SGLT2i tool developed after evidence review
A benefit and risk tool has been developed for the use of SGLT2 inhibitors following a review of available evidence.
The quick reference guide aims to provide clarity regarding common areas of confusion in clinical practice associated with risk of lower limb amputations and bone fractures, late and early use of SGLT2i treatments within the type 2 diabetes pathway and risk of diabetic ketoacidosis (DKA).
It was developed by the Improving Diabetes Steering Committee, a group of leading diabetes specialists in the UK, and was published today in their first joint paper in Diabetes Therapy titled ‘SGLT2 inhibitors in type 2 diabetes management: key evidence and implications for clinical practice’.
Helping to improve education in diabetes management is key to improving outcomes in the UK. Professor John Wilding, one of the co-authors of the paper
The committee came together to address priorities in improving the management of type 2 diabetes, focusing on the place of the SGLT2i class of medicines, in the context of the current UK treatment pathway.
The published paper is a balanced review of the current evidence around the use of SGLT2is and addresses conflicting information that healthcare professionals have been given over time about the SGLT2i class and the appropriate place of these therapies within the type 2 diabetes treatment pathway.
In developing the paper, the committee wanted to address these issues by summarising current data and providing time-poor clinicians with clear, evidence-based guidance to help build confidence and understanding of this class of medications. With this in mind, the committee also included the benefit and risk tool, which summarises the information in the review, to support primary care clinicians in identifying the people most likely to benefit from SGLT2i treatments, as well as situations where caution may be required.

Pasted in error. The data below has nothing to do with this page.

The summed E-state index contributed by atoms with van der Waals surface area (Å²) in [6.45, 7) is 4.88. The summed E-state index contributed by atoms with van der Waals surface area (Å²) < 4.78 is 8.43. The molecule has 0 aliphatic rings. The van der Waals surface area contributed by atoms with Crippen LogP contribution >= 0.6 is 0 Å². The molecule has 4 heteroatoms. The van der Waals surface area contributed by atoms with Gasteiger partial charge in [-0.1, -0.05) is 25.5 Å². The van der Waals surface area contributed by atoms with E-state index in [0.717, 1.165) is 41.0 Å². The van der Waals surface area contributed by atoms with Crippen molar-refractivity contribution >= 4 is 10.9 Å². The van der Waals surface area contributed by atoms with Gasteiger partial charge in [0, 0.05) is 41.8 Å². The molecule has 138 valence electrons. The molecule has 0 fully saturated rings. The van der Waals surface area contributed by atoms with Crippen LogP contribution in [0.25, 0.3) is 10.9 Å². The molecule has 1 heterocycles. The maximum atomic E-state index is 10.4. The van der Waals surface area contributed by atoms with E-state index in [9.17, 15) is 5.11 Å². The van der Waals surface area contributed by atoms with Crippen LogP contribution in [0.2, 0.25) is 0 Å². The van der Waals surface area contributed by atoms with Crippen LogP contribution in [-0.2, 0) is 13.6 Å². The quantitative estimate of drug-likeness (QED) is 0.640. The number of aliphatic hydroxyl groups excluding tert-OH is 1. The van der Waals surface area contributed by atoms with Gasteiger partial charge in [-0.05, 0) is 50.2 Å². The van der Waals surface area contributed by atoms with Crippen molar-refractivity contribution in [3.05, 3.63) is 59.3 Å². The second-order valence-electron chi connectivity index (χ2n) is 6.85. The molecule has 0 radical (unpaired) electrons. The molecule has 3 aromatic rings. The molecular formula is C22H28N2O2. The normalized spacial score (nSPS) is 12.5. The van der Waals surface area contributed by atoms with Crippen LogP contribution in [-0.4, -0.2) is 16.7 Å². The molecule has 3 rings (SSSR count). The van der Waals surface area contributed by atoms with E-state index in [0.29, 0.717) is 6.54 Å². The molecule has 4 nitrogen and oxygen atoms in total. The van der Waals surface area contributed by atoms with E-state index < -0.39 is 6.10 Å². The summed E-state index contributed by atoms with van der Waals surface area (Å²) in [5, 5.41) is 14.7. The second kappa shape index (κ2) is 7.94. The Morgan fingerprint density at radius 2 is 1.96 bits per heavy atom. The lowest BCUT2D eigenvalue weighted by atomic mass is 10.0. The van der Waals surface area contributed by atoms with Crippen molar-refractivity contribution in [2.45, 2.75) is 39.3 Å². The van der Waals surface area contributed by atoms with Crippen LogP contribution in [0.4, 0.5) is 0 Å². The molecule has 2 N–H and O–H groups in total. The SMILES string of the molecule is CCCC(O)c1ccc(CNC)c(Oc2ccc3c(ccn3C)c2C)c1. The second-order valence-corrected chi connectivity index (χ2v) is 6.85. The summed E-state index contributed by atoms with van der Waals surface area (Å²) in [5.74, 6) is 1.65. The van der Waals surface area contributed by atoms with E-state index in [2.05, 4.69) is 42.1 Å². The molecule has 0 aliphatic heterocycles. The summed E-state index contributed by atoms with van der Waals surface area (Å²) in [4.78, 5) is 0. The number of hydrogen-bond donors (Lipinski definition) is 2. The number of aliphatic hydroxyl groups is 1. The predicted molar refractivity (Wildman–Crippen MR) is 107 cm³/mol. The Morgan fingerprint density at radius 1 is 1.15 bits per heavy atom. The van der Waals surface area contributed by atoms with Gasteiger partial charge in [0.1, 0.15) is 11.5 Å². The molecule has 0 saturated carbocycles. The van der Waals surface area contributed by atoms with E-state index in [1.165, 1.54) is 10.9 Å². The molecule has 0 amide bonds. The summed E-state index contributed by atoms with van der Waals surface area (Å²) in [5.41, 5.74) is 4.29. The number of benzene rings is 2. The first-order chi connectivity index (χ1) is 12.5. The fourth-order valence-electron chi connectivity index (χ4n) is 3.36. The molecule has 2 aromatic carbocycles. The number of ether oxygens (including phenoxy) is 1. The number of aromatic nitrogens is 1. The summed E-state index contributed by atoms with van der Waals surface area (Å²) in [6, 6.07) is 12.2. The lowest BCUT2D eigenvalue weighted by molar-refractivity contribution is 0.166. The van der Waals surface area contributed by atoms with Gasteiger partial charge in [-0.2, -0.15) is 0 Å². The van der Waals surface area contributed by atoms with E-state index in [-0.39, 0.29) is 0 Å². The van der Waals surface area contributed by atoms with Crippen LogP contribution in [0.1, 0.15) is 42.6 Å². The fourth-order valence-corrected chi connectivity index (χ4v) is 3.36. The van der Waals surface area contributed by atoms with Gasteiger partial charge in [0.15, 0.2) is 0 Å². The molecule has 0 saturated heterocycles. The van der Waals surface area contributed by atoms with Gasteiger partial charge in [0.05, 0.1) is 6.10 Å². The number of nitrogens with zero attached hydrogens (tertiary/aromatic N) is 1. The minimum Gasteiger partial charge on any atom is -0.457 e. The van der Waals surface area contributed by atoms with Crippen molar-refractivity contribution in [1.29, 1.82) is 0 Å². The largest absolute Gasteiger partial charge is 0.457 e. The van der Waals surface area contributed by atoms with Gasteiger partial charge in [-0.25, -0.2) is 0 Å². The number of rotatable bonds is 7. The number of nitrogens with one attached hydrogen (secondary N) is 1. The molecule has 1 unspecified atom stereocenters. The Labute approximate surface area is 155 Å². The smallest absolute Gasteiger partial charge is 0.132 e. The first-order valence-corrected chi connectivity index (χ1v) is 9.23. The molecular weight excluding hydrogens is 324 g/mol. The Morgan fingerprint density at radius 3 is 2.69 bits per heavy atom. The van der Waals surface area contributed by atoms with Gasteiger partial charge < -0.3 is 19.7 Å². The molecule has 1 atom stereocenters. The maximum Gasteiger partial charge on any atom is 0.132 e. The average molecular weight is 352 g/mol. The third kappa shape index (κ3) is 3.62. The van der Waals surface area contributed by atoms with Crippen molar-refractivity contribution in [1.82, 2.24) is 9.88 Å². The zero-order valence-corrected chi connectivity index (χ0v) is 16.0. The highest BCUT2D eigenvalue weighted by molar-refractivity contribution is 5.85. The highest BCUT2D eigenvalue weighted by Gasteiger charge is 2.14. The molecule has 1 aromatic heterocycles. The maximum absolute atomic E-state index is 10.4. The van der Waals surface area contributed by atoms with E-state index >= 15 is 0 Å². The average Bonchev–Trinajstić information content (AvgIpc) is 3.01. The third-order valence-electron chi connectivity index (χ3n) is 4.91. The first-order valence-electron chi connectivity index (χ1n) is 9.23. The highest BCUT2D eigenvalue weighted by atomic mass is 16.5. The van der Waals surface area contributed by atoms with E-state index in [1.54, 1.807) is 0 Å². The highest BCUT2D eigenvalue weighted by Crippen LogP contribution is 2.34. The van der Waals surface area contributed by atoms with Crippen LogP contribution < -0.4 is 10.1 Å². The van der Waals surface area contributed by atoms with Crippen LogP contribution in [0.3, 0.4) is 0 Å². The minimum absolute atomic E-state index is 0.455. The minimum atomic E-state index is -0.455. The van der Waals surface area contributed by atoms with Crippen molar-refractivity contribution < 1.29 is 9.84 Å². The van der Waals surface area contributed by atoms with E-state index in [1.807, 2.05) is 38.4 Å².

Professor John Wilding, who leads diabetes and obesity research at the University of Liverpool, and is one of the co-authors of the paper said: “Helping to improve education in diabetes management is key to improving outcomes in the UK. As a committee, our focus was on providing balanced, accurate and evidence-based guidance to help clinicians identify those patients who would benefit most from the SGLT2i class of medicines.”
Dr Kevin Fernando, a GP partner at North Berwick Health Centre, near Edinburgh, and co-author of the paper, added: “Managing patients with type 2 diabetes is complex and can be challenging, particularly for clinicians working in primary care who are faced with many competing clinical priorities. We felt it was important to help provide every day, usable tools that will help healthcare professionals ensure their patients receive optimal care for their type 2 diabetes.”
To access the paper and benefit and risk tool, click here.